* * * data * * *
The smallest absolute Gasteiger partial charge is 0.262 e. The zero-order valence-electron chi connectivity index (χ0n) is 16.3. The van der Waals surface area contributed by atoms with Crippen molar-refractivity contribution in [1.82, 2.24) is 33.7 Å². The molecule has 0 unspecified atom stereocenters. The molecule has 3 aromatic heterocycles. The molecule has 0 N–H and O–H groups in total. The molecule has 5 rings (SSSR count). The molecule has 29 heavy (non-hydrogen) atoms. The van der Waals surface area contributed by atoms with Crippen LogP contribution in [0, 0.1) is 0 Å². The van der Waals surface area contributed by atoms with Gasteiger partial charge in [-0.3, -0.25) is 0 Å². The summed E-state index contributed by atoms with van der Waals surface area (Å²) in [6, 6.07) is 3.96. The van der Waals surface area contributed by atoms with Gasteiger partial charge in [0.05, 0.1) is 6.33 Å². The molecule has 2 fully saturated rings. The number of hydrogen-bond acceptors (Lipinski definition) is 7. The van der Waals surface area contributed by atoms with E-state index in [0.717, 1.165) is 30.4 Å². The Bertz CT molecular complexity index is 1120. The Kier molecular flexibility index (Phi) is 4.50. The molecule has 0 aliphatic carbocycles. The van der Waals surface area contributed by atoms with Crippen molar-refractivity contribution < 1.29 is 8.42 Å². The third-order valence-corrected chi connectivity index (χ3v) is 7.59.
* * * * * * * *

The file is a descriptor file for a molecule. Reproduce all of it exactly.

The smallest absolute Gasteiger partial charge is 0.262 e. The zero-order valence-electron chi connectivity index (χ0n) is 16.3. The van der Waals surface area contributed by atoms with Crippen molar-refractivity contribution in [1.82, 2.24) is 33.7 Å². The molecule has 0 unspecified atom stereocenters. The molecule has 3 aromatic heterocycles. The molecule has 0 N–H and O–H groups in total. The molecule has 5 rings (SSSR count). The molecule has 29 heavy (non-hydrogen) atoms. The van der Waals surface area contributed by atoms with Crippen LogP contribution in [0, 0.1) is 0 Å². The van der Waals surface area contributed by atoms with Gasteiger partial charge in [-0.3, -0.25) is 0 Å². The summed E-state index contributed by atoms with van der Waals surface area (Å²) in [6, 6.07) is 3.96. The van der Waals surface area contributed by atoms with Gasteiger partial charge in [0.05, 0.1) is 6.33 Å². The molecule has 2 fully saturated rings. The number of hydrogen-bond acceptors (Lipinski definition) is 7. The van der Waals surface area contributed by atoms with E-state index in [0.717, 1.165) is 30.4 Å². The Bertz CT molecular complexity index is 1120. The Kier molecular flexibility index (Phi) is 4.50. The molecule has 0 aliphatic carbocycles. The van der Waals surface area contributed by atoms with Crippen molar-refractivity contribution < 1.29 is 8.42 Å². The third-order valence-corrected chi connectivity index (χ3v) is 7.59.